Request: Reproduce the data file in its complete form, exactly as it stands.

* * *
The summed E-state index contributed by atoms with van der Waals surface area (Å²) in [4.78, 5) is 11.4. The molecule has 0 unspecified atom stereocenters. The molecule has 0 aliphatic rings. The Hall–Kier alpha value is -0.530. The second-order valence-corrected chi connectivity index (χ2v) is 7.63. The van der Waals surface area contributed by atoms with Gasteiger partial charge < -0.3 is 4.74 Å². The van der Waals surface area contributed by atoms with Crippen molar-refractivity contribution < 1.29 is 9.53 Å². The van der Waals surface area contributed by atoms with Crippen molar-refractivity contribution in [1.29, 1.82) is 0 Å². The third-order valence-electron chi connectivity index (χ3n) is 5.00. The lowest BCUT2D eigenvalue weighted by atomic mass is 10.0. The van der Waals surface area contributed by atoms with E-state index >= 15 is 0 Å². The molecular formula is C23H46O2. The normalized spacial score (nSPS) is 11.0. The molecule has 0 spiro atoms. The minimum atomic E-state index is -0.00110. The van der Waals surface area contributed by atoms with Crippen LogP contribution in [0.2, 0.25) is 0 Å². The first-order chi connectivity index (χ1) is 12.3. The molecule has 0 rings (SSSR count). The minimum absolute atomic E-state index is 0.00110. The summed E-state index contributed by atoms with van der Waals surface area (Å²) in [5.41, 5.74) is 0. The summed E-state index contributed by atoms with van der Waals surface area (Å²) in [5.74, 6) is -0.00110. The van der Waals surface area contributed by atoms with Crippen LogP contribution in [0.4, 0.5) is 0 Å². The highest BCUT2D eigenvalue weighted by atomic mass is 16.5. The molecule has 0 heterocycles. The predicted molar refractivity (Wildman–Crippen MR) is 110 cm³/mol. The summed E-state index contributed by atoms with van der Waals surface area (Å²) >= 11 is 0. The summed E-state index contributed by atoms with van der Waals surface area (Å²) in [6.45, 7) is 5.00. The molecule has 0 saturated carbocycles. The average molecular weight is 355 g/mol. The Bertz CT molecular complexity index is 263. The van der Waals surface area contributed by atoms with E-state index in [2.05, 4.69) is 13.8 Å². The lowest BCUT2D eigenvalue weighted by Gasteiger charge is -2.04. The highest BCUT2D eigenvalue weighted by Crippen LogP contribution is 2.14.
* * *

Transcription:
The summed E-state index contributed by atoms with van der Waals surface area (Å²) in [4.78, 5) is 11.4. The molecule has 0 unspecified atom stereocenters. The molecule has 0 aliphatic rings. The Hall–Kier alpha value is -0.530. The second-order valence-corrected chi connectivity index (χ2v) is 7.63. The van der Waals surface area contributed by atoms with Gasteiger partial charge < -0.3 is 4.74 Å². The van der Waals surface area contributed by atoms with Crippen molar-refractivity contribution < 1.29 is 9.53 Å². The van der Waals surface area contributed by atoms with Crippen molar-refractivity contribution in [1.29, 1.82) is 0 Å². The third-order valence-electron chi connectivity index (χ3n) is 5.00. The lowest BCUT2D eigenvalue weighted by atomic mass is 10.0. The van der Waals surface area contributed by atoms with E-state index >= 15 is 0 Å². The molecular formula is C23H46O2. The normalized spacial score (nSPS) is 11.0. The molecule has 0 spiro atoms. The minimum atomic E-state index is -0.00110. The van der Waals surface area contributed by atoms with Crippen LogP contribution in [0.2, 0.25) is 0 Å². The first-order chi connectivity index (χ1) is 12.3. The molecule has 0 rings (SSSR count). The minimum absolute atomic E-state index is 0.00110. The summed E-state index contributed by atoms with van der Waals surface area (Å²) in [5.41, 5.74) is 0. The summed E-state index contributed by atoms with van der Waals surface area (Å²) in [5.74, 6) is -0.00110. The van der Waals surface area contributed by atoms with Crippen LogP contribution in [0.4, 0.5) is 0 Å². The highest BCUT2D eigenvalue weighted by atomic mass is 16.5. The molecule has 0 heterocycles. The predicted molar refractivity (Wildman–Crippen MR) is 110 cm³/mol. The summed E-state index contributed by atoms with van der Waals surface area (Å²) >= 11 is 0. The summed E-state index contributed by atoms with van der Waals surface area (Å²) in [6.45, 7) is 5.00. The molecule has 0 saturated carbocycles. The average molecular weight is 355 g/mol. The Bertz CT molecular complexity index is 263. The van der Waals surface area contributed by atoms with E-state index in [2.05, 4.69) is 13.8 Å². The lowest BCUT2D eigenvalue weighted by Gasteiger charge is -2.04. The highest BCUT2D eigenvalue weighted by Crippen LogP contribution is 2.14.